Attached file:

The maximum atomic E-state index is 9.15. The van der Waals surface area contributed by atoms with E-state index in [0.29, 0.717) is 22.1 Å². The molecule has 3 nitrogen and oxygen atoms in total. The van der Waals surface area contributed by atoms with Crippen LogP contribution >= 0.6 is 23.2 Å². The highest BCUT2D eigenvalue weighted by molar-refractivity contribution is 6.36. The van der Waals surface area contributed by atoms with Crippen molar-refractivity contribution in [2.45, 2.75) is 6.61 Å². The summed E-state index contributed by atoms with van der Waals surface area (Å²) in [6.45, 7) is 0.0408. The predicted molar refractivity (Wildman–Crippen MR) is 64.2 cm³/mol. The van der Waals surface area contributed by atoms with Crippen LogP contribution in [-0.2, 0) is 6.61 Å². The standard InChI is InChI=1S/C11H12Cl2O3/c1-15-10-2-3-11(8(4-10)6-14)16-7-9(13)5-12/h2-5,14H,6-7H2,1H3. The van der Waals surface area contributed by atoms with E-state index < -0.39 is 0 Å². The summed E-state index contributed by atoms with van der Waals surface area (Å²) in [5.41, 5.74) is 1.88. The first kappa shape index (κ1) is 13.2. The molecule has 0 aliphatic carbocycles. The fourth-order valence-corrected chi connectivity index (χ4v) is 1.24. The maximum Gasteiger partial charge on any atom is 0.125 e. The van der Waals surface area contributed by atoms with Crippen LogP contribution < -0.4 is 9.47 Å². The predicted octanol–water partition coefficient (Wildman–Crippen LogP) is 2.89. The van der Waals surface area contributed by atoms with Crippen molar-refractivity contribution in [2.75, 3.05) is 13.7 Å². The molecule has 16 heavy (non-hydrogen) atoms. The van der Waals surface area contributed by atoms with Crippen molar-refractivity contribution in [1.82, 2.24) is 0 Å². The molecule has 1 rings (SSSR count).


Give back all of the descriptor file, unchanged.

The maximum atomic E-state index is 9.15. The van der Waals surface area contributed by atoms with E-state index in [0.29, 0.717) is 22.1 Å². The molecule has 3 nitrogen and oxygen atoms in total. The van der Waals surface area contributed by atoms with Crippen LogP contribution >= 0.6 is 23.2 Å². The highest BCUT2D eigenvalue weighted by molar-refractivity contribution is 6.36. The van der Waals surface area contributed by atoms with Crippen molar-refractivity contribution in [2.45, 2.75) is 6.61 Å². The summed E-state index contributed by atoms with van der Waals surface area (Å²) in [6.45, 7) is 0.0408. The predicted molar refractivity (Wildman–Crippen MR) is 64.2 cm³/mol. The van der Waals surface area contributed by atoms with Crippen LogP contribution in [-0.2, 0) is 6.61 Å². The standard InChI is InChI=1S/C11H12Cl2O3/c1-15-10-2-3-11(8(4-10)6-14)16-7-9(13)5-12/h2-5,14H,6-7H2,1H3. The van der Waals surface area contributed by atoms with E-state index < -0.39 is 0 Å². The summed E-state index contributed by atoms with van der Waals surface area (Å²) in [5.41, 5.74) is 1.88. The first kappa shape index (κ1) is 13.2. The molecule has 0 aliphatic carbocycles. The fourth-order valence-corrected chi connectivity index (χ4v) is 1.24. The maximum Gasteiger partial charge on any atom is 0.125 e. The van der Waals surface area contributed by atoms with Crippen LogP contribution < -0.4 is 9.47 Å². The predicted octanol–water partition coefficient (Wildman–Crippen LogP) is 2.89. The van der Waals surface area contributed by atoms with Crippen molar-refractivity contribution in [2.75, 3.05) is 13.7 Å². The molecule has 16 heavy (non-hydrogen) atoms. The van der Waals surface area contributed by atoms with Crippen molar-refractivity contribution in [1.82, 2.24) is 0 Å². The molecule has 1 rings (SSSR count).